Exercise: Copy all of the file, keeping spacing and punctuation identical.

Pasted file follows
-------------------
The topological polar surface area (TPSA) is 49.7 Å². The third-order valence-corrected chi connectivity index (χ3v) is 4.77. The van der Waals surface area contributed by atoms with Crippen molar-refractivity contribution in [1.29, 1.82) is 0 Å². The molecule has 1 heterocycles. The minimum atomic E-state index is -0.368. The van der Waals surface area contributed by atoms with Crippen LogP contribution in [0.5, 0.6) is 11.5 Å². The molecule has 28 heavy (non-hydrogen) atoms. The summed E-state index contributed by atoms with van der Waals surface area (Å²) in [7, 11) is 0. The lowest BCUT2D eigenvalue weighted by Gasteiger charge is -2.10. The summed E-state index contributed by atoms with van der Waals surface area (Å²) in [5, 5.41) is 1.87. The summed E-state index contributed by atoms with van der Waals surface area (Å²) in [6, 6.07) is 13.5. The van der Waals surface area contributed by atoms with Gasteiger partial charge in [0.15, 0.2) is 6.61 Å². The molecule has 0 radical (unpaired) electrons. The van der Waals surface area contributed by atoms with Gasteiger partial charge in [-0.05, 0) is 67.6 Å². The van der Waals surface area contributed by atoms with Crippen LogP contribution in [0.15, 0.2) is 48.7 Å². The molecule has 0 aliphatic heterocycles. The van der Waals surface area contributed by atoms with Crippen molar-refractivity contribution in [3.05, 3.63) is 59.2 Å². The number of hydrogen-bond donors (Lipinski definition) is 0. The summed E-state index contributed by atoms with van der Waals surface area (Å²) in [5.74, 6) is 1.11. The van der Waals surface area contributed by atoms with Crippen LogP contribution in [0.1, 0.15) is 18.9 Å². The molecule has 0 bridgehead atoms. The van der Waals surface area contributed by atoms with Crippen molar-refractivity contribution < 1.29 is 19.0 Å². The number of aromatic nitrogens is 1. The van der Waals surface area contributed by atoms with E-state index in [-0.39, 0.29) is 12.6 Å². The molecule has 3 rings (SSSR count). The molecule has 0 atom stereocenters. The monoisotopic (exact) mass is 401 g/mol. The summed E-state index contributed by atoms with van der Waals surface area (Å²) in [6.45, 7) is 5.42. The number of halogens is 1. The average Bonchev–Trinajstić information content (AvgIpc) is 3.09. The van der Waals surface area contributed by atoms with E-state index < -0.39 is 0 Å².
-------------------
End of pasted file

The topological polar surface area (TPSA) is 49.7 Å². The third-order valence-corrected chi connectivity index (χ3v) is 4.77. The van der Waals surface area contributed by atoms with Crippen molar-refractivity contribution in [1.29, 1.82) is 0 Å². The molecule has 1 heterocycles. The minimum atomic E-state index is -0.368. The van der Waals surface area contributed by atoms with Crippen LogP contribution in [0.5, 0.6) is 11.5 Å². The molecule has 28 heavy (non-hydrogen) atoms. The summed E-state index contributed by atoms with van der Waals surface area (Å²) in [7, 11) is 0. The lowest BCUT2D eigenvalue weighted by Gasteiger charge is -2.10. The summed E-state index contributed by atoms with van der Waals surface area (Å²) in [5, 5.41) is 1.87. The summed E-state index contributed by atoms with van der Waals surface area (Å²) in [6, 6.07) is 13.5. The van der Waals surface area contributed by atoms with Gasteiger partial charge in [0.15, 0.2) is 6.61 Å². The molecule has 0 radical (unpaired) electrons. The van der Waals surface area contributed by atoms with Gasteiger partial charge in [-0.05, 0) is 67.6 Å². The van der Waals surface area contributed by atoms with Crippen LogP contribution in [0.15, 0.2) is 48.7 Å². The molecule has 0 aliphatic heterocycles. The van der Waals surface area contributed by atoms with Crippen molar-refractivity contribution in [3.05, 3.63) is 59.2 Å². The number of hydrogen-bond donors (Lipinski definition) is 0. The summed E-state index contributed by atoms with van der Waals surface area (Å²) in [5.74, 6) is 1.11. The van der Waals surface area contributed by atoms with Crippen LogP contribution in [0.1, 0.15) is 18.9 Å². The molecule has 0 bridgehead atoms. The van der Waals surface area contributed by atoms with Crippen molar-refractivity contribution < 1.29 is 19.0 Å². The number of aromatic nitrogens is 1. The van der Waals surface area contributed by atoms with E-state index in [-0.39, 0.29) is 12.6 Å². The molecule has 3 rings (SSSR count). The molecule has 0 atom stereocenters. The monoisotopic (exact) mass is 401 g/mol. The summed E-state index contributed by atoms with van der Waals surface area (Å²) in [6.45, 7) is 5.42. The number of halogens is 1. The average Bonchev–Trinajstić information content (AvgIpc) is 3.09. The van der Waals surface area contributed by atoms with E-state index < -0.39 is 0 Å².